Willard Boyle helped pave way for digital camera
Nobel laureate Willard Boyle passed away over the weekend. He shared the Nobel prize for physics in 2009.
AMHERST - A Nobel laureate from Amherst whose work paved the way for today’s digital cameras died Saturday.
He was 86.
Willard Boyle shared the Nobel Prize for Physics in 2009 with George E. Smith and Charles Kao for their work in developing a type of semi-conductor circuit that revolutionized the way the world takes pictures.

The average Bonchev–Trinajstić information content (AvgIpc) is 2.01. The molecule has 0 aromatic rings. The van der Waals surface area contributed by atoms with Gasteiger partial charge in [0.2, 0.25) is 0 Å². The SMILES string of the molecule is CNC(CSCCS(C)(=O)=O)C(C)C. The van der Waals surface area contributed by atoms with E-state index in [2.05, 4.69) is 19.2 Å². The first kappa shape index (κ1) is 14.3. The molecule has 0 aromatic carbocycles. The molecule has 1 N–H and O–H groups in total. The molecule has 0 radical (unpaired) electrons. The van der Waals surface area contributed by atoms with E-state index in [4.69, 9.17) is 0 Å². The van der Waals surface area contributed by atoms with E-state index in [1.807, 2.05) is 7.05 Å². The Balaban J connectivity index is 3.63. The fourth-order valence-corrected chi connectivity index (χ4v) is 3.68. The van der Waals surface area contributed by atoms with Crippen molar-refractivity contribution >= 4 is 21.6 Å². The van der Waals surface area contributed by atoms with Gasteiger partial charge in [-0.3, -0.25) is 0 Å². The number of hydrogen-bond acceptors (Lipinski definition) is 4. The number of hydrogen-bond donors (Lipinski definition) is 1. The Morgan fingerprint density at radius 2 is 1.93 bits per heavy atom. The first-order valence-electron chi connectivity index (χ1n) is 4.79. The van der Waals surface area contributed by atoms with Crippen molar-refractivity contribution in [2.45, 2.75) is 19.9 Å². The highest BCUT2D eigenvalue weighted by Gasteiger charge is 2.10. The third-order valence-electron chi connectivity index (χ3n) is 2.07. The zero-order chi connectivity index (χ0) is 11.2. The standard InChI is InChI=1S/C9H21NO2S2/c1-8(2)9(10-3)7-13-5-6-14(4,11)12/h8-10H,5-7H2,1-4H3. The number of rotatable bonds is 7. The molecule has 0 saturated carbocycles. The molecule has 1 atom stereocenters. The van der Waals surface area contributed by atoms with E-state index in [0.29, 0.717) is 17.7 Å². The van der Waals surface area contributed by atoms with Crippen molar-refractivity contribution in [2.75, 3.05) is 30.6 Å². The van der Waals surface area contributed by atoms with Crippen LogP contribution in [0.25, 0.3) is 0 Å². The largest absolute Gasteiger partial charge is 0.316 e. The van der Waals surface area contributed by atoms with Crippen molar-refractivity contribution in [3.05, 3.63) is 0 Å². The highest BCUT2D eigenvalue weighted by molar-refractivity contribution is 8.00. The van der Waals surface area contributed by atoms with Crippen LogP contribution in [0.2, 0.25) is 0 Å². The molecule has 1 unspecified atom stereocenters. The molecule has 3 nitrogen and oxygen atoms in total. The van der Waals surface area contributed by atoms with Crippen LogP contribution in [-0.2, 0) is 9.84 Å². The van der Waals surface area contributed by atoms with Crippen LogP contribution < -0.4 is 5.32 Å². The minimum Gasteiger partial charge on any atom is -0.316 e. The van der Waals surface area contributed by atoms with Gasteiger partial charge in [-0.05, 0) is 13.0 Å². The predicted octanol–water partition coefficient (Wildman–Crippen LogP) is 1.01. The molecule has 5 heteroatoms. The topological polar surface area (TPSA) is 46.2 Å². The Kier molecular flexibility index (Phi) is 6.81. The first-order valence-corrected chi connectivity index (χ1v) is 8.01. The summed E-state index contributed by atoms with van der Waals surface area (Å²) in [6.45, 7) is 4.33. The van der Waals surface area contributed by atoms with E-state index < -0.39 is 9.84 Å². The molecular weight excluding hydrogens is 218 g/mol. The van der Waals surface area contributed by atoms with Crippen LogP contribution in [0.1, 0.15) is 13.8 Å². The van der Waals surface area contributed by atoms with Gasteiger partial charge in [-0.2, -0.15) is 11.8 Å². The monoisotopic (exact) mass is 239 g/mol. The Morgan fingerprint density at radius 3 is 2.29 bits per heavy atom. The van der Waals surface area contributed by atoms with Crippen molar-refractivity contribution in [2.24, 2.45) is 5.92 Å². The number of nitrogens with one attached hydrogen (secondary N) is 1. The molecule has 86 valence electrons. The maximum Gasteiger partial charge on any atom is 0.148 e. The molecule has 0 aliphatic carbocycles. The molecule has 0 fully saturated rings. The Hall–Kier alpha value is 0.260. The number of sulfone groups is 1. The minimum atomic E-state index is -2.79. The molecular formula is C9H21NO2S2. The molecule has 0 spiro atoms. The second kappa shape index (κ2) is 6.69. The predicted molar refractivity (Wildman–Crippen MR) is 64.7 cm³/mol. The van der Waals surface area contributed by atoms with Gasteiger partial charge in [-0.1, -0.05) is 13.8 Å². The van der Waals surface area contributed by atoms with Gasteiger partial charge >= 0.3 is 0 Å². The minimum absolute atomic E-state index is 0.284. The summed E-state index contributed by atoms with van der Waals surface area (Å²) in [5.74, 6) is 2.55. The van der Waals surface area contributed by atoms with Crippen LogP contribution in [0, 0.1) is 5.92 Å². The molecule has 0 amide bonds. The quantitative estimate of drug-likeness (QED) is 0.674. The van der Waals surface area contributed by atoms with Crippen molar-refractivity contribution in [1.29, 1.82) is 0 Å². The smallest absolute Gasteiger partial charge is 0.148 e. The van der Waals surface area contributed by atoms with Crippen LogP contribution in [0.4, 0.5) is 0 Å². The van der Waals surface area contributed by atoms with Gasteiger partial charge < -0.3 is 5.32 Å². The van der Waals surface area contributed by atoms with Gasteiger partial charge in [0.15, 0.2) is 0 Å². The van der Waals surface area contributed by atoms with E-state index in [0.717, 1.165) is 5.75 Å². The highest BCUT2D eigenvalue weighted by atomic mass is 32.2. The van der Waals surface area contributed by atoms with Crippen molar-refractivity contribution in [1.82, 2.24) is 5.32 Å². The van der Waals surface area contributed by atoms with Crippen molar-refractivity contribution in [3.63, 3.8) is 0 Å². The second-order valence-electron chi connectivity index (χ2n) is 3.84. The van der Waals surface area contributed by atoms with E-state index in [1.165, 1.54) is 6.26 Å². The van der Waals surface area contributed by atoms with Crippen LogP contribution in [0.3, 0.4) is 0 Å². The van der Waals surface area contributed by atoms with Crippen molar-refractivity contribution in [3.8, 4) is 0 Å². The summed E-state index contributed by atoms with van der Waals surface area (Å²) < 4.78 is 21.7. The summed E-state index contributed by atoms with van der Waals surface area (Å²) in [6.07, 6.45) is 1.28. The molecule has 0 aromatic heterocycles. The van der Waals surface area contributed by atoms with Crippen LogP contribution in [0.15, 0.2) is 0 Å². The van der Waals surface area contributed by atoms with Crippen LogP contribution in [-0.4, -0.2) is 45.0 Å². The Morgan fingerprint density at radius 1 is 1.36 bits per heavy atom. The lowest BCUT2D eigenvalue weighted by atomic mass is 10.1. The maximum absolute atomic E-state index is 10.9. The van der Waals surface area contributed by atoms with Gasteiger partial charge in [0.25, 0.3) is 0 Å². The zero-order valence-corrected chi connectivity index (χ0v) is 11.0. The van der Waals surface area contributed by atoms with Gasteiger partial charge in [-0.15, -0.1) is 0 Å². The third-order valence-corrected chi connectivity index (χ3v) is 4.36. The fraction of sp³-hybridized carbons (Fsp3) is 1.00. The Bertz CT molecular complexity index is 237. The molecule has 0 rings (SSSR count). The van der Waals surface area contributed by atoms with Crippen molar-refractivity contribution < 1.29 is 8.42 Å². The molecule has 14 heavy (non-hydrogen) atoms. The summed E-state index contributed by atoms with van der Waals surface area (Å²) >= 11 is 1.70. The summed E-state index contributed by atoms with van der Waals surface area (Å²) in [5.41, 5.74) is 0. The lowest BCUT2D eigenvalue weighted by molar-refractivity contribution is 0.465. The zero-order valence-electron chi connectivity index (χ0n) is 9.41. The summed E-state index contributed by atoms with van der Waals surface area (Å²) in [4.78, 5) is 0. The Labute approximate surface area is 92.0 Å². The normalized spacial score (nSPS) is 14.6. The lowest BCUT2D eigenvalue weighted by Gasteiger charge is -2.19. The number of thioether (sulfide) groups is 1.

Boyle, who lived in Wallace and Halifax in later years, moved to northern Quebec at a young age and was home-schooled by his mother before going to high school at Lower Canada College in Montreal.
He flew Spitfires for the Royal Canadian Navy during the Second World War. After the war he went back to school, receiving his PhD in physics from McGill University. He taught physics at Royal Military College before going to New Jersey to work for Bell Labs.
The scientists' discoveries included the transmission of light in fibres for optical communication and the invention of the charge-coupled device (CCD sensor), which is an imaging semiconductor circuit used as a digital camera's electronic eye.